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ACTORS' REVELRY

THE ANNIVERSARY PARTY ***

STARRING: Jennifer Jason Leigh, Alan Cumming, Gwyneth Paltrow, Kevin Kline, Phoebe Cates and Parker Posey

DIRECTORS: Leigh and Cumming

RUNNING TIME: 115 minutes

RATING: R for nudity, sex, rough language, drug use

THE LOWDOWN: Champion Hollywood neurotics attend an anniversary party.

On the morning of their anniversary party, their personal trainer is giving them a workout. They hear a congratulatory phone call from his screwed-up sister in London on their answering machine. Neither thinks it's important enough to answer. Then there's a phone call from her doctor. That one she'll take.

It doesn't take long to know the kind of movie "The Anniversary Party" is going to be. About four minutes, by my count. It's an actor's movie - directed and written and, in part, improvised by actors, so you can be sure that somewhere the principals are going to have a scene of weeping and screaming and revelation, one of those "oh no, you didn't do that" emotional bloodbaths that leave no secret unrevealed and no private seething unexpressed. This is what American actors have been taught is the way to the truth since Eugene O'Neill and, by God, when they're running the asylum, that's the way things are going to go.

So, too, is there going to be a lot of witty repartee ("you can never be too early or too thin"), a little smart satire and melodramatic partying down (nobody parties as flamboyantly as theater folk. Rockers and literary types have long since become unconscious when theater folk are just going into a party's second act curtain).

It's a wildly erratic movie. One minute it's a funny, poignant, affecting and deeply lovable portrait of a lot of second and third-level Hollywood neurotics and narcissists celebrating an unstable couple's slightly miraculous sixth anniversary. The next minute, it's an exercise in stale actor's workshop truth - the kind of raw sweat, hysteria and revelation (usually involving fluidity of desire, pregnancy and ego posturing) that American stages have been crowded with since Tennessee Williams and Edward Albee.

In other words, at its worst, it's a bunch of narcissistic Hollywood types who are much, much smarter than what they're usually asked to do in movies - certainly smart enough to know what's silly about their own milieu - but not really smart enough to imagine anything better either.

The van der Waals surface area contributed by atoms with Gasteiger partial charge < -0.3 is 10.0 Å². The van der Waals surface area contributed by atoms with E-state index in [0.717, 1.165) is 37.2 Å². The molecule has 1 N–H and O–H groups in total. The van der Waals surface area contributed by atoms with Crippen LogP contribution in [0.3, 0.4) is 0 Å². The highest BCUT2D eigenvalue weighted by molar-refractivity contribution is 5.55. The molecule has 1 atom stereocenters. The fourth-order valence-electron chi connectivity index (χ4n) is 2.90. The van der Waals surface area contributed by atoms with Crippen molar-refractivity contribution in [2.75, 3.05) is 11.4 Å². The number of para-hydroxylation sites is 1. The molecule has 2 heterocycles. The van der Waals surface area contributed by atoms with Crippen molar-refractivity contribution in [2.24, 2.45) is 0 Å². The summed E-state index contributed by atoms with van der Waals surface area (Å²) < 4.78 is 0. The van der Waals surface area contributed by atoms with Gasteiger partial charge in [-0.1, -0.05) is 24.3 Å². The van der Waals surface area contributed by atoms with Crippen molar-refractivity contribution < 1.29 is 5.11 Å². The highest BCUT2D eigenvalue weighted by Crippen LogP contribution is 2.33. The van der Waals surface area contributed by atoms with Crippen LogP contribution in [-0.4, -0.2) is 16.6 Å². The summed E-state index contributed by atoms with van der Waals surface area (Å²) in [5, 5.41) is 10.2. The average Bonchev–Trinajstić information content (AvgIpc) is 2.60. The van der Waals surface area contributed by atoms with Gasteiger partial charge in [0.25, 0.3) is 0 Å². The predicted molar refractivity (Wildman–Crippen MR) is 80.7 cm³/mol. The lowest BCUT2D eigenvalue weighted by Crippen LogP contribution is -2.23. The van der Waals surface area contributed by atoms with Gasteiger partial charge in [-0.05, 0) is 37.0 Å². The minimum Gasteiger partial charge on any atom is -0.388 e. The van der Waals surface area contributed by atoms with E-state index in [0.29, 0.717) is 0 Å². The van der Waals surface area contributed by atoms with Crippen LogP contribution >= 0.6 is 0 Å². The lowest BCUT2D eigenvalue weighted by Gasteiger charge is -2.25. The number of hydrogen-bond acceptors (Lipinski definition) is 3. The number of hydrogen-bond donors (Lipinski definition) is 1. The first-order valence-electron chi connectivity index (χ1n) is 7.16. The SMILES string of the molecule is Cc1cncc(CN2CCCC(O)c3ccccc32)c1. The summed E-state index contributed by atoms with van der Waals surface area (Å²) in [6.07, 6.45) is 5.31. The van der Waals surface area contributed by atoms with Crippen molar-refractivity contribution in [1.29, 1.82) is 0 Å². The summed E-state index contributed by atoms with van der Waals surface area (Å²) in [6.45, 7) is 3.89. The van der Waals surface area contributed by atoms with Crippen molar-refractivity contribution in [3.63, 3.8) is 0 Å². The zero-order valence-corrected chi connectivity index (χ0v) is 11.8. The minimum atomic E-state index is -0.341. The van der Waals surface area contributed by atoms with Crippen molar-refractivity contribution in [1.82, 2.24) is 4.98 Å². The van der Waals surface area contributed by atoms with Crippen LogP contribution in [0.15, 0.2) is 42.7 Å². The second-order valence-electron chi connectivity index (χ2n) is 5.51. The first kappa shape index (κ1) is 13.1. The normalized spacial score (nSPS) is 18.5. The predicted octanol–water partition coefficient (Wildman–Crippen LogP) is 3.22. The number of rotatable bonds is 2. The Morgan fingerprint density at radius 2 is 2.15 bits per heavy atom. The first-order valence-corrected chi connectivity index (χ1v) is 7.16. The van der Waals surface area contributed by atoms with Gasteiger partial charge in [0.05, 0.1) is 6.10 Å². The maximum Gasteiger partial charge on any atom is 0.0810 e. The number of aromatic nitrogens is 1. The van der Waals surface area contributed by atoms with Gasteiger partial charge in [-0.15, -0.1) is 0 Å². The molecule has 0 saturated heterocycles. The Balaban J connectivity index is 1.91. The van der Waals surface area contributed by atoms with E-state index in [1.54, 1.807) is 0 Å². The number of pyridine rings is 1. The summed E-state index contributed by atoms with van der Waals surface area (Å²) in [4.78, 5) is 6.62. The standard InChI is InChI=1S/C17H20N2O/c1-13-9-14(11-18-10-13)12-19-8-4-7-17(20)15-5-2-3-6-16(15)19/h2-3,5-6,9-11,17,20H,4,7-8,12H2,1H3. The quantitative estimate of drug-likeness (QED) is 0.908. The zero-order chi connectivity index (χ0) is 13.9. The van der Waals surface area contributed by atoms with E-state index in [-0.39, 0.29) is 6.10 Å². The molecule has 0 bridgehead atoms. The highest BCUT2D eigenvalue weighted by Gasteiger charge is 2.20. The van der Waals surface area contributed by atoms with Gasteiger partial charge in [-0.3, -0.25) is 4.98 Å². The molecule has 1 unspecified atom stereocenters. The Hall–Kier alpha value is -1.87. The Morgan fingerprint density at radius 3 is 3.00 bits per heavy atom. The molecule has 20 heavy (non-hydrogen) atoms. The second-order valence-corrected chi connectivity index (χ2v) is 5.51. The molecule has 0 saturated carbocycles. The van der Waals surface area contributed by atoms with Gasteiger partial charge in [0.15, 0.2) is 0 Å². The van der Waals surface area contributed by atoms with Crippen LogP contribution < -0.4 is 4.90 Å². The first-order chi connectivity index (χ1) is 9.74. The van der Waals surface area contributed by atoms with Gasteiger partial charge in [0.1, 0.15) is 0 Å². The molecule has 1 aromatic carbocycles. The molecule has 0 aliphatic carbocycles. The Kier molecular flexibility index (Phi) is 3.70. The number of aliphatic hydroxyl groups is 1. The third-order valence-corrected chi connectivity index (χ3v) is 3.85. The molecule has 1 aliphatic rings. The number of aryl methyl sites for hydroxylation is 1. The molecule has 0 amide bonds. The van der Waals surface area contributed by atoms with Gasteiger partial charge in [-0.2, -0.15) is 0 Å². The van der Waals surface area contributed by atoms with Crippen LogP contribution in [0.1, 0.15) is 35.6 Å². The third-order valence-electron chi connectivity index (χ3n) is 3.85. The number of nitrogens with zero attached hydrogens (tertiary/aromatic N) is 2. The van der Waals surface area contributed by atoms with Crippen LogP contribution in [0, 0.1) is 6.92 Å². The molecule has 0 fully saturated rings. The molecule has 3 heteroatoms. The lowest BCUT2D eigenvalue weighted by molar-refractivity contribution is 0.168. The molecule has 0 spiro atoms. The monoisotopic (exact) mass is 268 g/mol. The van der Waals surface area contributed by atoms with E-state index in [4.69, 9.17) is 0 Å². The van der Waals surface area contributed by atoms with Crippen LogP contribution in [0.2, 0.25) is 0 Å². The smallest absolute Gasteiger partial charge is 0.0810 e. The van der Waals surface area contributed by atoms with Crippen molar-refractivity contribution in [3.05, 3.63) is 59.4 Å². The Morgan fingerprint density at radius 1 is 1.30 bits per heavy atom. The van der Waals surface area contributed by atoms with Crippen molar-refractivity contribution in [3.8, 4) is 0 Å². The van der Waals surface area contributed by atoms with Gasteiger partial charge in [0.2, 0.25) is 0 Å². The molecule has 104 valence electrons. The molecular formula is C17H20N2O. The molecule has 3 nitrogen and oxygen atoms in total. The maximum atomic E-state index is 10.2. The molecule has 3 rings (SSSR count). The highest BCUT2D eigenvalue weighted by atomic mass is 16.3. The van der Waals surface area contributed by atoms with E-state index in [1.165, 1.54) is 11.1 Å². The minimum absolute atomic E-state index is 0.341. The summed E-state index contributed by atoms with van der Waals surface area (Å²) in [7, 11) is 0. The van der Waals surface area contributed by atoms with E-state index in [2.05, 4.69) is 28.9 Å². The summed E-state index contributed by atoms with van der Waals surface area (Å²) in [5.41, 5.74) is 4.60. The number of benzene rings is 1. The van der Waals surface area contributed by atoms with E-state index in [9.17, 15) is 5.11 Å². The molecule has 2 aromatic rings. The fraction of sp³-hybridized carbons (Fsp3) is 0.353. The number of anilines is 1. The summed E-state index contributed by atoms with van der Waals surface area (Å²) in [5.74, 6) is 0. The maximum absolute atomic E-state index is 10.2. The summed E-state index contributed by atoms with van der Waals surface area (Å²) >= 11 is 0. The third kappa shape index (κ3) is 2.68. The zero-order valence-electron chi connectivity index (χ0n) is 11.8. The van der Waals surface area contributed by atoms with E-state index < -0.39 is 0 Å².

If, at first, this seems like the kind of party you dearly wished you'd sent regrets to weeks ago, stay with it. It gets better.

The drug Ecstasy may be, most emphatically, problematic in the world. But it's the dramatic making of the movie. It seems that into this very scruffy C-list party, an A-list actress has drifted in on a cloud of adoration (lined with pure suspicion) and enough Ecstasy for everyone at the party - and probably their relatives in Oswego too.

Things go south in a hurry. Soon there's a lot of nude swimming, furtive kissing in the bushes, touchy-feely conversations in small rooms. And then the emotional bloodletting begins - family tragedy, ugly revelations about the recent past, even a thwarted suicide attempt. Some of it moves and surprises, some of it annoys in the extreme. You may, at several points, begin to wonder where Christopher Guest and Eugene Levy are when you really need them.

The anniversary celebrants are played by Jennifer Jason Leigh and Alan Cumming, who also wrote and directed this $3.5 million homemade concoction. Gwyneth Paltrow plays the A-list actress who wanders into the party because she's about to be directed by Cumming, who plays a writer directing his first film. She's the best thing in the movie - unexpectedly goofy and funny and wryly conceived to boot.

Kevin Kline plays a friend, an actor in Leigh's current movie. (He complains to his director about his recent closeups. The nostrils aren't the windows of the soul, he says, the eyes are.) His real semi-retired wife Phoebe Cates plays his semi-retired wife. Their two adorable real kids play their two adorable kids.

John C. Reilly plays a director. Parker Posey plays the wife of their accountant. Jennifer Beals - as good as she's ever been - plays Cumming's oldest friend. It's a cozy little mom-and-pop satiric drama with all the virtues and debits implied.

It's impossible to dislike a film that has such a shrewd eye about crabby neighbors - or that gives you such an archetypally awful game of party charades.

Watch out for low-flying histrionics, though. Enjoy, by all means, but don't ever get too comfortable with this one.

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